Antigenics (NASDAQ: AGEN). The Lexington, MA-based company had $40.9 million in cash at the end of September, and a net loss of $11.1 million in the quarter. It has clearance to market its first product, a kidney cancer treatment, in Russia, but it took months longer than expected to get an export license it needed before it could start selling.

Ariad Pharmaceuticals (NASDAQ: ARIA). This Cambridge, MA-based cancer drug developer burned through $36 million in cash and investments in the first nine months of the year. It had $52.7 million left at the end of September.

AMAG Pharmaceuticals (NASDAQ: AMAG). This Lexington, MA-based drug developer had stashed away $241 million in cash and investments at the end of September, while racking up a $23.6 million net loss. It is trying to satisfy the FDA’s questions about its application to market a drug for iron deficiency.

ArQule (NASDAQ: ARQL). This Woburn, MA-based cancer drug developer had $136 million in cash at the end of September, which doesn’t count $75 million more in upfront payments it got from two partnership deals with Japan-based Daiichi Sankyo. Its net loss was $11.1 million in the third quarter.

Biogen Idec (NASDAQ: BIIB). This Cambridge, MA-based company said it had $1.23 billion in cash and investments at the end of September, and another $717 million in what it called “marketable securities.” Even if they’re not really that marketable anymore, Biogen turned a $207 million profit in the third quarter, so cash burn is not a concern.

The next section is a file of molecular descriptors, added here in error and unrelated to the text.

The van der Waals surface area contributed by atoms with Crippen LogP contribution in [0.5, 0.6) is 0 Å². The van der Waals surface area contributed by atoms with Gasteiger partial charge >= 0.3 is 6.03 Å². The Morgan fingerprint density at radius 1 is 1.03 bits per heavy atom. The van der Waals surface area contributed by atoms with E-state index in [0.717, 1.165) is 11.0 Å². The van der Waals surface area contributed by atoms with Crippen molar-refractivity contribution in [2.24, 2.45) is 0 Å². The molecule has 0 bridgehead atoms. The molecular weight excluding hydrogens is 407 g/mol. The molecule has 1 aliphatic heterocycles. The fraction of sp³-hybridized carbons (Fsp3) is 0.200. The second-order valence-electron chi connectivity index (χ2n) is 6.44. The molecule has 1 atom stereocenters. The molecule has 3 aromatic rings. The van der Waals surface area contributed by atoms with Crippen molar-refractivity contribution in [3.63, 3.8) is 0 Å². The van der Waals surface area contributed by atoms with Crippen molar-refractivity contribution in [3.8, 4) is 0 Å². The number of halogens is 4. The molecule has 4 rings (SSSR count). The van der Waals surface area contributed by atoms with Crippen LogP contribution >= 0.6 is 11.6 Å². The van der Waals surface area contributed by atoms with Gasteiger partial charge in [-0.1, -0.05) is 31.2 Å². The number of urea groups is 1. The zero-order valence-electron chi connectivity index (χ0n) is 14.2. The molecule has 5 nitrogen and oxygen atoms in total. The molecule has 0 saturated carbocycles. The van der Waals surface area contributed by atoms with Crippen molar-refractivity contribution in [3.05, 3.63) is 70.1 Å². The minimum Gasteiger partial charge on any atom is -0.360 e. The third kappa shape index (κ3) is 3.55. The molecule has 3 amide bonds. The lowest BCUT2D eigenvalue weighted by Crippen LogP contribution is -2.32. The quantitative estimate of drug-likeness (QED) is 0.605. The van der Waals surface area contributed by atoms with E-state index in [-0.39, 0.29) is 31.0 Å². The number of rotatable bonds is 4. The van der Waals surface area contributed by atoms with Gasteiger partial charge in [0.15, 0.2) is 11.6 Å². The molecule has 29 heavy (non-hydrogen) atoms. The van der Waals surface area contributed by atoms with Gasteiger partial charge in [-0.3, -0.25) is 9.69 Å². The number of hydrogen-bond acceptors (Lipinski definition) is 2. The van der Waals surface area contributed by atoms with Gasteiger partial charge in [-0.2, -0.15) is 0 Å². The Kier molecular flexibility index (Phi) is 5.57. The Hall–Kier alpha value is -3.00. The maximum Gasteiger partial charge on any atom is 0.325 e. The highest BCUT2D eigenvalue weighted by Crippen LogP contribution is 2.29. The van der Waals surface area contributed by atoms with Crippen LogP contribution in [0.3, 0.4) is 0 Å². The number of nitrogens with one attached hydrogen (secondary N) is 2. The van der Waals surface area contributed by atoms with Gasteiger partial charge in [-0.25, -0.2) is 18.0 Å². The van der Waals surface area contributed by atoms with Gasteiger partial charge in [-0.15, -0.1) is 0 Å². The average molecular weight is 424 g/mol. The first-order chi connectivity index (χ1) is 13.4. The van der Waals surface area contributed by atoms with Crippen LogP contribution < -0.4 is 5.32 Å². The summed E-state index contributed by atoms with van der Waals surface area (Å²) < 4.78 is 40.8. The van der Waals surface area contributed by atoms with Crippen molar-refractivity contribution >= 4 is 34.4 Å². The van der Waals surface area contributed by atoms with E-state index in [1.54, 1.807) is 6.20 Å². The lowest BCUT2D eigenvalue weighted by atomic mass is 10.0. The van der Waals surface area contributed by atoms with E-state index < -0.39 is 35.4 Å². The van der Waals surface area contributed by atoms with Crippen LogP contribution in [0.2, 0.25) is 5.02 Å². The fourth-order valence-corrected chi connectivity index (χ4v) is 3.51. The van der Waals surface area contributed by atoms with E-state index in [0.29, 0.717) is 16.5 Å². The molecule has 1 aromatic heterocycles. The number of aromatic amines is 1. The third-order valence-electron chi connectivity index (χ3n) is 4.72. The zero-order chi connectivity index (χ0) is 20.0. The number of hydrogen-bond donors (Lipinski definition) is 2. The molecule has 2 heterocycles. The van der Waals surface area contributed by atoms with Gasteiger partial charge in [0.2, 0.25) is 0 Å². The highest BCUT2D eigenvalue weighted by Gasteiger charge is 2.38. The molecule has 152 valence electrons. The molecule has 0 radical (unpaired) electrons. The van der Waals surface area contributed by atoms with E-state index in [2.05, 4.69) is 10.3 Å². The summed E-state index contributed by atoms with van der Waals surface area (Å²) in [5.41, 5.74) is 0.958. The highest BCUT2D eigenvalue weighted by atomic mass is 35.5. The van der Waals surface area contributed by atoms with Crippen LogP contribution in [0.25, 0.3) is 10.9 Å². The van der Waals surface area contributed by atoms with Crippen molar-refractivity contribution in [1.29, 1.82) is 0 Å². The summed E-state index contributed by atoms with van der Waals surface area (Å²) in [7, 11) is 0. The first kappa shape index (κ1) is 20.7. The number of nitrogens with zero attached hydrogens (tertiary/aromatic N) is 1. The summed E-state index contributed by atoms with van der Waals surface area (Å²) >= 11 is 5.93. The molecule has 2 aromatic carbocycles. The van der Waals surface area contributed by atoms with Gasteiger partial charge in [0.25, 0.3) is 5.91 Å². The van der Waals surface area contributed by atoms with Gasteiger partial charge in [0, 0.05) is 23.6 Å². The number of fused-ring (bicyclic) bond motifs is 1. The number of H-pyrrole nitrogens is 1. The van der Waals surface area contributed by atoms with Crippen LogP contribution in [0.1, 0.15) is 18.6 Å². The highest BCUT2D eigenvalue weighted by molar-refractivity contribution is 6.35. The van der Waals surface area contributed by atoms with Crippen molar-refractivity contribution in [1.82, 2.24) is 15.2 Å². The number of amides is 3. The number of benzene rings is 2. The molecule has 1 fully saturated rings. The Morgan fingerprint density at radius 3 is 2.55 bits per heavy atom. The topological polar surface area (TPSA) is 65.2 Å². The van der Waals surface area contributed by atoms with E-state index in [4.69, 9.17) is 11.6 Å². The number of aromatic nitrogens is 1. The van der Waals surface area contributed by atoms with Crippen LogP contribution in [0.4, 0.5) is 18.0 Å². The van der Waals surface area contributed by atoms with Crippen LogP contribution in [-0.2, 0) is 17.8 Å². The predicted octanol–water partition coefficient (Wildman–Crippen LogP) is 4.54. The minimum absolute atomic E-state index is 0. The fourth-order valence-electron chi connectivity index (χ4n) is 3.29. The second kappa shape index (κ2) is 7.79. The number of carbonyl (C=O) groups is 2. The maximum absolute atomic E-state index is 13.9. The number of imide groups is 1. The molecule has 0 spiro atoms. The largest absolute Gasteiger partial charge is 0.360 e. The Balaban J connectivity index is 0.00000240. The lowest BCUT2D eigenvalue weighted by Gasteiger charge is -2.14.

Boston Scientific (NYSE: BSX). The Natick, MA-based medical device company reported a $62 million net loss in the quarter quarter, but had stashed away $1.7 billion in cash and investments.

Bruker (NASDAQ: BRKR). The Billerica, MA-based maker of scientific instruments generated a $17.8 million profit in the third quarter, and had $87 million in cash at the end of September. It had $72.9 million socked away at the beginning of the year.

Caliper Life Sciences (NASDAQ: CALP). This Hopkinton, MA-based maker of scientific tools started the year with $19.4 million in cash, and had $8.9 million left on the balance sheet at the end of September. It had a net loss of $5.4 million in the third quarter. (Update: Caliper CEO Kevin Hrusovsky sent an e-mail adding that the company generated $18.8 million in cash on Nov. 10 by selling two product lines. “It helps our cash position immensely during the current troubled environment,” he wrote.

Celldex Therapeutics (NASDAQ: CLDX). This Needham, MA-based company had $42.7 million on hand at the end of September, which it says is enough to go into the second half of 2010.